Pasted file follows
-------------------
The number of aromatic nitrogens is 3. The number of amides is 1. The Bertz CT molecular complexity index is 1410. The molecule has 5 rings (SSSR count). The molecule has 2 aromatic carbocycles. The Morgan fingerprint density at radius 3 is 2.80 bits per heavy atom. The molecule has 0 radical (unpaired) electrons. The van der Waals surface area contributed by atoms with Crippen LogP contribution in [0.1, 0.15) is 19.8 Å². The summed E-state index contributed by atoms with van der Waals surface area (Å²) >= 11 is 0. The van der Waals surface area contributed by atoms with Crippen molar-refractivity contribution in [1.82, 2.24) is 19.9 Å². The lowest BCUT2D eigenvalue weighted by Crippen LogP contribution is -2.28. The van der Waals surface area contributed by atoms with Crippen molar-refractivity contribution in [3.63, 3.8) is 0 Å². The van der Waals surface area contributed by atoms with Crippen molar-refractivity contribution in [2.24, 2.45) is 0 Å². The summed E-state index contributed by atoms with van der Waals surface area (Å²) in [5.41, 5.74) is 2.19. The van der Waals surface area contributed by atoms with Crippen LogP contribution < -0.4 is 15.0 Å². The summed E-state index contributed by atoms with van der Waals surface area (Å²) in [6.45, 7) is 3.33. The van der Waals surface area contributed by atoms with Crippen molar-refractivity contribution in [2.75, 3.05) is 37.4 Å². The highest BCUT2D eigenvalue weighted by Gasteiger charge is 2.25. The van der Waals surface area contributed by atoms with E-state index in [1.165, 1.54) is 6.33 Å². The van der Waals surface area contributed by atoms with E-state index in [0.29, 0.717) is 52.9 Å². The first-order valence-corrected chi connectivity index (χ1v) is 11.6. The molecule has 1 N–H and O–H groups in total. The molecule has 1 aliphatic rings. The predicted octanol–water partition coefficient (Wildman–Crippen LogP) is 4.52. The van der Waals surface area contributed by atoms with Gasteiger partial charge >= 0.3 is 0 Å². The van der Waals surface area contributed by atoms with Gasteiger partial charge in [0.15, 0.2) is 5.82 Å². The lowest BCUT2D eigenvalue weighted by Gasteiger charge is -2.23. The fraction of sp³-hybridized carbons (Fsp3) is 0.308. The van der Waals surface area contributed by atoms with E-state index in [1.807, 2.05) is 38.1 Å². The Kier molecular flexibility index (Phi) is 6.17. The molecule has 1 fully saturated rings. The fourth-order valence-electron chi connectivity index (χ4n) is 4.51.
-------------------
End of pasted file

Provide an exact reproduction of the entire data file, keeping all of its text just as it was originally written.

The number of aromatic nitrogens is 3. The number of amides is 1. The Bertz CT molecular complexity index is 1410. The molecule has 5 rings (SSSR count). The molecule has 2 aromatic carbocycles. The Morgan fingerprint density at radius 3 is 2.80 bits per heavy atom. The molecule has 0 radical (unpaired) electrons. The van der Waals surface area contributed by atoms with Crippen LogP contribution in [0.1, 0.15) is 19.8 Å². The summed E-state index contributed by atoms with van der Waals surface area (Å²) >= 11 is 0. The van der Waals surface area contributed by atoms with Crippen molar-refractivity contribution in [1.82, 2.24) is 19.9 Å². The lowest BCUT2D eigenvalue weighted by Crippen LogP contribution is -2.28. The van der Waals surface area contributed by atoms with Crippen molar-refractivity contribution in [3.63, 3.8) is 0 Å². The van der Waals surface area contributed by atoms with Crippen molar-refractivity contribution in [2.24, 2.45) is 0 Å². The summed E-state index contributed by atoms with van der Waals surface area (Å²) in [5.41, 5.74) is 2.19. The van der Waals surface area contributed by atoms with Crippen LogP contribution < -0.4 is 15.0 Å². The summed E-state index contributed by atoms with van der Waals surface area (Å²) in [6.45, 7) is 3.33. The van der Waals surface area contributed by atoms with Crippen molar-refractivity contribution in [2.75, 3.05) is 37.4 Å². The highest BCUT2D eigenvalue weighted by Gasteiger charge is 2.25. The van der Waals surface area contributed by atoms with E-state index in [1.165, 1.54) is 6.33 Å². The van der Waals surface area contributed by atoms with E-state index in [0.29, 0.717) is 52.9 Å². The first-order valence-corrected chi connectivity index (χ1v) is 11.6. The molecule has 1 N–H and O–H groups in total. The molecule has 1 aliphatic rings. The predicted octanol–water partition coefficient (Wildman–Crippen LogP) is 4.52. The van der Waals surface area contributed by atoms with Gasteiger partial charge >= 0.3 is 0 Å². The van der Waals surface area contributed by atoms with Gasteiger partial charge in [0.15, 0.2) is 5.82 Å². The lowest BCUT2D eigenvalue weighted by Gasteiger charge is -2.23. The fraction of sp³-hybridized carbons (Fsp3) is 0.308. The van der Waals surface area contributed by atoms with E-state index in [1.807, 2.05) is 38.1 Å². The Kier molecular flexibility index (Phi) is 6.17. The molecule has 1 fully saturated rings. The fourth-order valence-electron chi connectivity index (χ4n) is 4.51.